KULA - Kula Hospital will be requesting $700,000 next legislative session for Hale Makamae, the only long-term care program in the state for severely developmentally disabled people, and made its pitch for the funds to Maui state legislators during a tour of the facility Monday.
The facility currently serves eight patients.
"Hale Makamae is my home," said Kelly Kahoohanohano, 50, who has lived at Hale Makamae for the last 20 years. "Our staff is like our family."
Sen. Roz Baker (front row from left), Rep. Gil Keith-Agaran and Sen. J. Kalani English listen to Hale Makamae Head Nurse Teri Teruya explain programs provided for residents.
The remarks by Kahoohanohano came from a speaker on his wheelchair hooked up to a computer. Kahoohanohano, who can move only his head, works the computer through a dot on his glasses using software.
Brent Kim moved to the Kula facility in November 1975 at age 6. Now 43 years old, he still suffers from grand mal seizures and autism that requires full medical attention, a news release said.
"Without question, I have complete peace of mind knowing that Hale Makamae will provide for Brent's medical and program needs," said Clayton Kim, his father. "But there is something else that makes this place truly a home and not an institution. It is the people who work at and for Hale Makamae. I know the staff treats Brent as not just a patient but as a person who they truly care about."
The financial problems at the facility began in 2007 when the state changed reimbursement rates for developmentally disabled Medicaid recipients, "which drastically lowered the amount of funding for Hale Makamae," a news release about the visit said. Since then, the program has suffered a $2.5 million loss.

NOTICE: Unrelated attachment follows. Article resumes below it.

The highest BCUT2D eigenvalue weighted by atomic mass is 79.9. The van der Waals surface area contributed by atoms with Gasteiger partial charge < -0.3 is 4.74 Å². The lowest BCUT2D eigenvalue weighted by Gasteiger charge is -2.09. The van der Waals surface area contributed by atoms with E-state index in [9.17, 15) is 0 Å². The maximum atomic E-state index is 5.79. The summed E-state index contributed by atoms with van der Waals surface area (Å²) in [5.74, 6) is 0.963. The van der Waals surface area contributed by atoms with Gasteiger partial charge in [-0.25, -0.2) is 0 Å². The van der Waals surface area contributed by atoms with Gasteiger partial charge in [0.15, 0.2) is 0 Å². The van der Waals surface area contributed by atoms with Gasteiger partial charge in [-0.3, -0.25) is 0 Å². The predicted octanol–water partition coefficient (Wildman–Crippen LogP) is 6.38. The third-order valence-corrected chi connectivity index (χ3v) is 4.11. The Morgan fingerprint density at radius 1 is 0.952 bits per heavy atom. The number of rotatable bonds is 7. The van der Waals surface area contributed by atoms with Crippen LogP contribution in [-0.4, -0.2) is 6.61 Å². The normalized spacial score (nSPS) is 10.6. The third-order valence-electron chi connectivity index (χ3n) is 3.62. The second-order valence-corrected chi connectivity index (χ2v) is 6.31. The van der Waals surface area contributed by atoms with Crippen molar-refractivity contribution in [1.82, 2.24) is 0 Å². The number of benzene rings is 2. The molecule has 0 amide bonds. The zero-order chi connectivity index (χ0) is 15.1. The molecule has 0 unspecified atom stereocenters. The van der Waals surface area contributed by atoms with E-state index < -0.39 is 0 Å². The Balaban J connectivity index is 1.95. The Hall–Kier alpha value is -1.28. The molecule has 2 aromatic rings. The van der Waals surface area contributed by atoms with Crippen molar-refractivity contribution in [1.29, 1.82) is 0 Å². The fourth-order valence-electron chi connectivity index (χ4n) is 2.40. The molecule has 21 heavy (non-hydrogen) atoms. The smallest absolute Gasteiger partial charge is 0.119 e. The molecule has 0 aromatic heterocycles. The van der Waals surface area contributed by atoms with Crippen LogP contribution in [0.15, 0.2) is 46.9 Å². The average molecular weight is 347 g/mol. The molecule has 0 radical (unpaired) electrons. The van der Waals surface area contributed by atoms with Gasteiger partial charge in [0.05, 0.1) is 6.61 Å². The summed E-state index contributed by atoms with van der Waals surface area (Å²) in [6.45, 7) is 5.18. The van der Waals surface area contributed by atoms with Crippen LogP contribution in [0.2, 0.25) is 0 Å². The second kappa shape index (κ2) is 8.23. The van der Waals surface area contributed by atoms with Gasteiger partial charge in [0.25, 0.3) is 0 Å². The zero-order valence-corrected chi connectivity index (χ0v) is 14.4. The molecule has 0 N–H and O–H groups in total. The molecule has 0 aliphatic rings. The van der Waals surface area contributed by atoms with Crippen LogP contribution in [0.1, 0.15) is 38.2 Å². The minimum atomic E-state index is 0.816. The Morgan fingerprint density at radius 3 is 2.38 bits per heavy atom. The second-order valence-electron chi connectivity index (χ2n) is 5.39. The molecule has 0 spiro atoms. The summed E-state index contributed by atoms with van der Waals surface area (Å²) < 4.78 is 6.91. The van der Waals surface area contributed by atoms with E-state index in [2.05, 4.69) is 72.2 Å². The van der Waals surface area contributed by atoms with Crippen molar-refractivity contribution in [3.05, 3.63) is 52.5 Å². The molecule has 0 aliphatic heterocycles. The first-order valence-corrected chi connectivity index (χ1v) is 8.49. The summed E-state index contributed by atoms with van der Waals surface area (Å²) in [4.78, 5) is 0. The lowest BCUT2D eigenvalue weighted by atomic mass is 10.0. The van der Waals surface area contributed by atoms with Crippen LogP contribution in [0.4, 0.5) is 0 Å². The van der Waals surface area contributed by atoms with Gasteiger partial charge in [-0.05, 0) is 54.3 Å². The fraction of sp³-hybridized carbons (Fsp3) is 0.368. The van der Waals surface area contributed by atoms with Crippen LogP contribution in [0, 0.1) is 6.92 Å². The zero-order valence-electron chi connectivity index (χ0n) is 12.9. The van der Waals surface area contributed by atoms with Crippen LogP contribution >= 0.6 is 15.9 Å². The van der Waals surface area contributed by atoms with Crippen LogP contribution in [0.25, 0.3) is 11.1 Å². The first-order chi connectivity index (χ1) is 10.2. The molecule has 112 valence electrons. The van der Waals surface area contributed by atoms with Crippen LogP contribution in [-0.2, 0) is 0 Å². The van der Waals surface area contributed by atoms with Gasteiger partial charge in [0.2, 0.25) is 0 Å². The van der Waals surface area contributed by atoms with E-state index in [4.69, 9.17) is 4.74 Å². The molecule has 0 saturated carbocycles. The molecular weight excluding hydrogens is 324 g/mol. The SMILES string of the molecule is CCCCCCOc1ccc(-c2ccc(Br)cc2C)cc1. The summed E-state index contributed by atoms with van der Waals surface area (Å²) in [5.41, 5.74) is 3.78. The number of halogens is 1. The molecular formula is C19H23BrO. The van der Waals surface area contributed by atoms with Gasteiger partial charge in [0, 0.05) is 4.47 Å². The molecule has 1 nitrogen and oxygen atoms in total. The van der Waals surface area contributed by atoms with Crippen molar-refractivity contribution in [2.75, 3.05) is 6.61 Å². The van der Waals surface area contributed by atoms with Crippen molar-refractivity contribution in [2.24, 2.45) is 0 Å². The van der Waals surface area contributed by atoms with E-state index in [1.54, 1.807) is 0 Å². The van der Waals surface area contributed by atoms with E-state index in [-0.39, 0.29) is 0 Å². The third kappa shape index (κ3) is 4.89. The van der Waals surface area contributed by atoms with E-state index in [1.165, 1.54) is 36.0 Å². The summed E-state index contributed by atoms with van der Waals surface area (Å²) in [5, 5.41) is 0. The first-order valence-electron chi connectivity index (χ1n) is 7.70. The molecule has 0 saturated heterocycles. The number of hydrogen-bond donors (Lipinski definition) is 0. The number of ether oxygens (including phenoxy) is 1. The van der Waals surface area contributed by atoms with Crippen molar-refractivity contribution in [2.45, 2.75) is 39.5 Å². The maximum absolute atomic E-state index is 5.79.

The requested money will offset losses and "ensure the ongoing viability of the program," the news release said. The funds also will go to improvements and expansion of the living space and to purchase new equipment and technology for the residents.
State Sens. J. Kalani English and Roz Baker and state Reps. Gil Keith-Agaran and Kyle Yamashita toured the facility Monday and received a presentation on the program by staff and patients.
English said Tuesday that he was impressed with the staff and the volunteers.
"You could really feel the aloha," he said.
The state lawmaker said that the program is "a worthy cause" and that he would work with staff and volunteers to make the funding happen.
Prior to 1974, children with severe multiple handicaps on Maui were sent to the Waimano Training School and Hospital on Oahu. The facility was overflowing with 800 clients, so Maui parents lobbied and got a program on Maui. The first patients were admitted in August 1974 to a facility adjacent to the Kula Clinic. The permanent Hale Makamae building opened in 1985.
The program services clients from Oahu, the Big Island and Maui. There are eight patients and 17 staffers.
"Hale Makamae is the ultimate safety net for the most vulnerable members of our community," said Wesley Lo, chief procurement officer for the Hawaii Health Systems Corp. Maui region, which includes oversight of Kula Hospital. "We provide services that other care facilities in the state cannot. Our goal is to assist patients in developing the capacities necessary to function with as much independence, self-determination and dignity as possible."